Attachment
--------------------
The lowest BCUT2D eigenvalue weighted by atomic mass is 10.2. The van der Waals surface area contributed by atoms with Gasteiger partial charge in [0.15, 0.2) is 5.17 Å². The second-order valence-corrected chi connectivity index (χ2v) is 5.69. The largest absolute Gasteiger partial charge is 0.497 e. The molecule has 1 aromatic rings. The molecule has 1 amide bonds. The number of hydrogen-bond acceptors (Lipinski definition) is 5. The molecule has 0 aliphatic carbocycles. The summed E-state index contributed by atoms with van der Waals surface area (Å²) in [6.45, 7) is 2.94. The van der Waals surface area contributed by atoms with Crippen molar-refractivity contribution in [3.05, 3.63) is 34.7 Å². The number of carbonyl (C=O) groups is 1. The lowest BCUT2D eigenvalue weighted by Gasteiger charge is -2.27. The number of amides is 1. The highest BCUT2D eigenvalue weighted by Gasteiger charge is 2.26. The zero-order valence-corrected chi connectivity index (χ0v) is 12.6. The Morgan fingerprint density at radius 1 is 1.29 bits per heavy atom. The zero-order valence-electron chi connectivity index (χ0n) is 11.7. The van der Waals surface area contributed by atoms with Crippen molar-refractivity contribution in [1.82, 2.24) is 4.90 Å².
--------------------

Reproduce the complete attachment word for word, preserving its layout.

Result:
The lowest BCUT2D eigenvalue weighted by atomic mass is 10.2. The van der Waals surface area contributed by atoms with Gasteiger partial charge in [0.15, 0.2) is 5.17 Å². The second-order valence-corrected chi connectivity index (χ2v) is 5.69. The largest absolute Gasteiger partial charge is 0.497 e. The molecule has 1 aromatic rings. The molecule has 1 amide bonds. The number of hydrogen-bond acceptors (Lipinski definition) is 5. The molecule has 0 aliphatic carbocycles. The summed E-state index contributed by atoms with van der Waals surface area (Å²) in [6.45, 7) is 2.94. The van der Waals surface area contributed by atoms with Crippen molar-refractivity contribution in [3.05, 3.63) is 34.7 Å². The number of carbonyl (C=O) groups is 1. The lowest BCUT2D eigenvalue weighted by Gasteiger charge is -2.27. The number of amides is 1. The highest BCUT2D eigenvalue weighted by Gasteiger charge is 2.26. The zero-order valence-corrected chi connectivity index (χ0v) is 12.6. The Morgan fingerprint density at radius 1 is 1.29 bits per heavy atom. The zero-order valence-electron chi connectivity index (χ0n) is 11.7. The van der Waals surface area contributed by atoms with Crippen molar-refractivity contribution in [1.82, 2.24) is 4.90 Å².